Introduction, Specifications, and Pricing
Likely the most significant player in the RAM game has come out with a newer series of modules, which fits the mold of the Flare X of DDR3 days, wherein AMD systems are what these DIMMs are tuned to be used with. That is not to say they will not work on Intel systems, just that they should work better with AMD than many of the sticks which boast only XMP 2.0 compatibility. While in our own testing, we have had reasonably good luck with the RAM we can run on our X570 motherboard, where it appears only the older Hynix chips caused us issues. However, with as finicky as we have seen some motherboards be with various memory kits through multiple forums, we are all for any advantage to the general public on eliminating compatibility issues right out of the gate!
Borrowing their looks from the already established TridentZ lineup of products, the NEO kits show two differences to the regular TridentZ RGB kits. The more obvious of the two is that G.Skill paints the word NEO on the heat spreaders, just below the typical TridentZ naming. The other difference is that the angled tops of the heat spreaders, only the tallest ones, are exposed metal rather than being painted as all the rest have been. Selections are vast, as even just within the 3600MHz kits, we have five options! You can find CL14 kits that need 1.40V to run, and there are two CL 16 kits, one with straight timings which we have, and another that has 16-19-19 timings, both requiring 1.35V to run.
Another option is to go with CL18 sticks using 1.35V, or there is yet another CL14 kit, but it needs 1.45V to run the XMP and DOCP profiles. While there are many choices, we have seen reviews out in the wild using Hynix ICs for those kits with odd timings, and those requiring a lot of voltage to match other similar kits. Like ours, we believe it is only the F4-3600C14D-16GTZN and the F4-3600C16D-16GTZN we have that use Samsung B-die under the hood.
This memory, being only the second kit so far that we have tested with an AMD Ryzen icon on the box, we are hoping that these do as well, if not better than the Patriot Viper 4 Blackout Edition we last tested. With its lesser timings, it only makes sense that the NEO should offer a nice bump in performance, and we plan to find out! What might be a tad shocking to most, is that not only is the G.Skill TridentZ NEO impressive for AMD and our 3900X but with our Intel testing, we found there was room left in the tank to squeeze out even more! For those that love the look of the TridentZ RGB already, the newer TridentZ NEO will be a welcome addition to any AMD or Intel-based system.
Within the chart we used, taken from the F4-3600C16D-GTZN product page, we find the information listed to be straight forward, to the point, and delivers just about anything you would need to know. At the top, we see that this is DDR4, and the kit we have is a pair of 8GB sticks for a total of 16GB of density in this dual-channel kit. Ours is shown to run at 3600MHz using 16-16-16-36 1T timings and sticks to 1.35V to power them. It is unbuffered, it does not error check, but we are shown the 2133MHz and 1.20V required for them to boot with the SPD profile. There are no fans included, but there is a limited lifetime warranty backing these sticks. They come with an XMP 2.0 profile, which our X570 board reads as DOCP, and there is a notation that the XMP frequency does depend on the motherboard capabilities, as well as the memory controllers.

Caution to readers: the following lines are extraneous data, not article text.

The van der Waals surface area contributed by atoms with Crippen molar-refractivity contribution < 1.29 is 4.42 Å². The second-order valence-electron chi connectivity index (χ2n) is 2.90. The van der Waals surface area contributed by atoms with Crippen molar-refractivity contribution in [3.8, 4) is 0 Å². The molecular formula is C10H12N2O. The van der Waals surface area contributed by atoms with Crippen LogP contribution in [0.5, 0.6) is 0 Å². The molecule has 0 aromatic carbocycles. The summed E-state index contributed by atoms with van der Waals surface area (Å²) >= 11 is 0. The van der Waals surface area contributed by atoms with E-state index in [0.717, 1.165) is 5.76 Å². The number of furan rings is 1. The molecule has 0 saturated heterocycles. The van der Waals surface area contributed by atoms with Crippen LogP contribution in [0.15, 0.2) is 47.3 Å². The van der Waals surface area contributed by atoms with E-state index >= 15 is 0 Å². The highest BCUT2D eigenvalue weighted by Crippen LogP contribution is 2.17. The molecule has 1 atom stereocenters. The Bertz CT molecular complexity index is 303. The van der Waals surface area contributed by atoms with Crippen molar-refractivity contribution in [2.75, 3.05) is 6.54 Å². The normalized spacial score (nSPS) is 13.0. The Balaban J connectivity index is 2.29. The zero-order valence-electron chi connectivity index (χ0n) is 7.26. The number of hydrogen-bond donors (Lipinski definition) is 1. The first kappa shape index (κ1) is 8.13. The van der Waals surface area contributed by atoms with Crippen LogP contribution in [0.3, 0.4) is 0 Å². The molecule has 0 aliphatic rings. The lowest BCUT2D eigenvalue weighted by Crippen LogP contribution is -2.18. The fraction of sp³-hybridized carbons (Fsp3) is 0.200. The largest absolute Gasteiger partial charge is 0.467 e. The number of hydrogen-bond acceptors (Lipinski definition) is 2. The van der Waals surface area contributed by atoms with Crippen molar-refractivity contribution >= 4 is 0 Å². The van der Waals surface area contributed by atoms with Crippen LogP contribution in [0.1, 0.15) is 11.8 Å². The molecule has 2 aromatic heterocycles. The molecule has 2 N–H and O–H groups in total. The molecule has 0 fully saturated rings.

One thing not mentioned is that while G.Skill does offer TridentZ Family Lighting Control Software that is downloadable, most would instead opt to match the motherboard RGB lighting these days. On-site, as well as on the packaging, G.Skill does make sure we know that MSI Mystic Light Sync, ASUS Aura Sync, and GIGABYTE RGB Fusion are all cable of delivering full control of the RGB lighting found in the NEO series. Another thing not mentioned is the height of the sticks. Still, they match to anything else in the TridentZ lineup at 43.7mm, which should not cause much of a clash between it and any CPU air cooler that offers and sort of design implementation for memory clearance. However, if populating all of the memory slots, you may still block some of the RGB goodness.
Pricing certainly varies between all of the 3600MHz TridentZ NEO kits, starting at around $100 and increases on up to $194.20 for the F4-3600C16D-16GTZN kits we have, on Amazon. Judging off past TridentZ kits and the prices they released at, this is not that much of a surprise, but there are better deals to be had! Another thing that is a turn off to the Amazon listings is that neither Amazon nor G.Skill is listed as sellers, it is a list of third-party retailers looking to profit as much as possible. If you shop at Newegg, you can save a fair bit of cash, as the same exact kit is listed there for just $159.99 with Newegg registered as the seller! As to comparison shopping, the only other kit with 3600MHz and CL16 timings that are more affordable are the 16-19-19 TridentZ NEO kits, as far as anything with RGB lighting that is.
As for non-RGB lit kits, they start at around $100, and just so happens that they are all RipjawsV kits, with much less heat spreader and with looser timings. Head to head, and the comparable CL 16 straight timing kit is $124.99. So, for a much nicer aesthetic and RGB, it is only a $35 step up! We think the proof is in the pudding, and once you see how the TridentZ NEO wrecks the competition in the vast majority of the benchmarks, its worth is definitely justified!